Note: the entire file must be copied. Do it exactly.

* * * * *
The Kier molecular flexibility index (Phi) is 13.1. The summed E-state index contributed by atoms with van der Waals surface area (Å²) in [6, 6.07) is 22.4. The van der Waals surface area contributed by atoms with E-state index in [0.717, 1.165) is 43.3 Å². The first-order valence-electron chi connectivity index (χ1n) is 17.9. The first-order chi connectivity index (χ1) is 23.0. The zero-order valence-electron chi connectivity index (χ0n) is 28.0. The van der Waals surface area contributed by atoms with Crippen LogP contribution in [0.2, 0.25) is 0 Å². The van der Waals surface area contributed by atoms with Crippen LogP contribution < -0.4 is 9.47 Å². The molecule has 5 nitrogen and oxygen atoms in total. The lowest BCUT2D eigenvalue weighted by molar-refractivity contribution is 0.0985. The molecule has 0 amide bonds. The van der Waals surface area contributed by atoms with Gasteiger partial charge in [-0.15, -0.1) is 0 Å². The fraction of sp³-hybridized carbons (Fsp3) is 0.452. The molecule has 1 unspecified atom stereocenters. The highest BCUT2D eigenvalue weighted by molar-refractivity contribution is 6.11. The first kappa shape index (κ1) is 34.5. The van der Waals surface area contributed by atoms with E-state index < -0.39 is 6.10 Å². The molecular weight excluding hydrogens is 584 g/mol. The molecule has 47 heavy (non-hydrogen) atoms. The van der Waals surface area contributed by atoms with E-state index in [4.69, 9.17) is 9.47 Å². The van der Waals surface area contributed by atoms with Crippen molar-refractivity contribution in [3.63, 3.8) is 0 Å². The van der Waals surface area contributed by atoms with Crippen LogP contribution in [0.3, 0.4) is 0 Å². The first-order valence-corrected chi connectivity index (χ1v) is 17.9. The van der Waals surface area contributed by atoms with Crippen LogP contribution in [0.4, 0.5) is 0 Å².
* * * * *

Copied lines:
The Kier molecular flexibility index (Phi) is 13.1. The summed E-state index contributed by atoms with van der Waals surface area (Å²) in [6, 6.07) is 22.4. The van der Waals surface area contributed by atoms with E-state index in [0.717, 1.165) is 43.3 Å². The first-order valence-electron chi connectivity index (χ1n) is 17.9. The first-order chi connectivity index (χ1) is 23.0. The zero-order valence-electron chi connectivity index (χ0n) is 28.0. The van der Waals surface area contributed by atoms with Crippen LogP contribution in [0.2, 0.25) is 0 Å². The van der Waals surface area contributed by atoms with Crippen LogP contribution < -0.4 is 9.47 Å². The molecule has 5 nitrogen and oxygen atoms in total. The lowest BCUT2D eigenvalue weighted by molar-refractivity contribution is 0.0985. The molecule has 0 amide bonds. The van der Waals surface area contributed by atoms with Gasteiger partial charge in [-0.15, -0.1) is 0 Å². The fraction of sp³-hybridized carbons (Fsp3) is 0.452. The molecule has 1 unspecified atom stereocenters. The highest BCUT2D eigenvalue weighted by molar-refractivity contribution is 6.11. The first kappa shape index (κ1) is 34.5. The van der Waals surface area contributed by atoms with E-state index < -0.39 is 6.10 Å². The molecular weight excluding hydrogens is 584 g/mol. The molecule has 47 heavy (non-hydrogen) atoms. The van der Waals surface area contributed by atoms with E-state index in [4.69, 9.17) is 9.47 Å². The van der Waals surface area contributed by atoms with Crippen molar-refractivity contribution in [3.63, 3.8) is 0 Å². The van der Waals surface area contributed by atoms with Crippen LogP contribution in [0.3, 0.4) is 0 Å². The first-order valence-corrected chi connectivity index (χ1v) is 17.9. The van der Waals surface area contributed by atoms with Crippen LogP contribution in [0.4, 0.5) is 0 Å².